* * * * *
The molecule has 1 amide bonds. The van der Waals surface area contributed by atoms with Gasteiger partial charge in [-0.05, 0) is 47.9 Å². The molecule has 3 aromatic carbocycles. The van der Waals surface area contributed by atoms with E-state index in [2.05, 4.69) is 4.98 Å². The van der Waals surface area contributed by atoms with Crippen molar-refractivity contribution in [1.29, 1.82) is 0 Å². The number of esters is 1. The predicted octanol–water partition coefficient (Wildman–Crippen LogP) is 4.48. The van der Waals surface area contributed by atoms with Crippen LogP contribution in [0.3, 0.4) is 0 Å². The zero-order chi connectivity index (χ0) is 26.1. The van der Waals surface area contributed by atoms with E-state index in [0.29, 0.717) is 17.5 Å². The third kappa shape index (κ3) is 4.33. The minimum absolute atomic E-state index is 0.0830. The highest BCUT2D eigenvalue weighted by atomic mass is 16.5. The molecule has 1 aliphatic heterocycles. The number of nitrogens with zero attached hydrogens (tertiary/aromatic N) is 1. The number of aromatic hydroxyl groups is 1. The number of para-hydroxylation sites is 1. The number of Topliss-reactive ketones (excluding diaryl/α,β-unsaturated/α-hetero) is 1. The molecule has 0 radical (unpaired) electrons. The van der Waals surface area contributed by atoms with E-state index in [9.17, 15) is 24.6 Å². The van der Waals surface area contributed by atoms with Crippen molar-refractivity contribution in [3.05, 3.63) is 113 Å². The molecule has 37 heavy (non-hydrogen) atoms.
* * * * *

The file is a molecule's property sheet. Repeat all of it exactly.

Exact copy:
The molecule has 1 amide bonds. The van der Waals surface area contributed by atoms with Gasteiger partial charge in [-0.05, 0) is 47.9 Å². The molecule has 3 aromatic carbocycles. The van der Waals surface area contributed by atoms with E-state index in [2.05, 4.69) is 4.98 Å². The van der Waals surface area contributed by atoms with Crippen molar-refractivity contribution in [1.29, 1.82) is 0 Å². The number of esters is 1. The predicted octanol–water partition coefficient (Wildman–Crippen LogP) is 4.48. The van der Waals surface area contributed by atoms with Crippen LogP contribution in [0.3, 0.4) is 0 Å². The zero-order chi connectivity index (χ0) is 26.1. The van der Waals surface area contributed by atoms with E-state index in [0.29, 0.717) is 17.5 Å². The third kappa shape index (κ3) is 4.33. The minimum absolute atomic E-state index is 0.0830. The highest BCUT2D eigenvalue weighted by atomic mass is 16.5. The molecule has 1 aliphatic heterocycles. The number of nitrogens with zero attached hydrogens (tertiary/aromatic N) is 1. The number of aromatic hydroxyl groups is 1. The number of para-hydroxylation sites is 1. The number of Topliss-reactive ketones (excluding diaryl/α,β-unsaturated/α-hetero) is 1. The molecule has 0 radical (unpaired) electrons. The van der Waals surface area contributed by atoms with E-state index in [9.17, 15) is 24.6 Å². The van der Waals surface area contributed by atoms with Crippen molar-refractivity contribution in [3.05, 3.63) is 113 Å². The molecule has 37 heavy (non-hydrogen) atoms.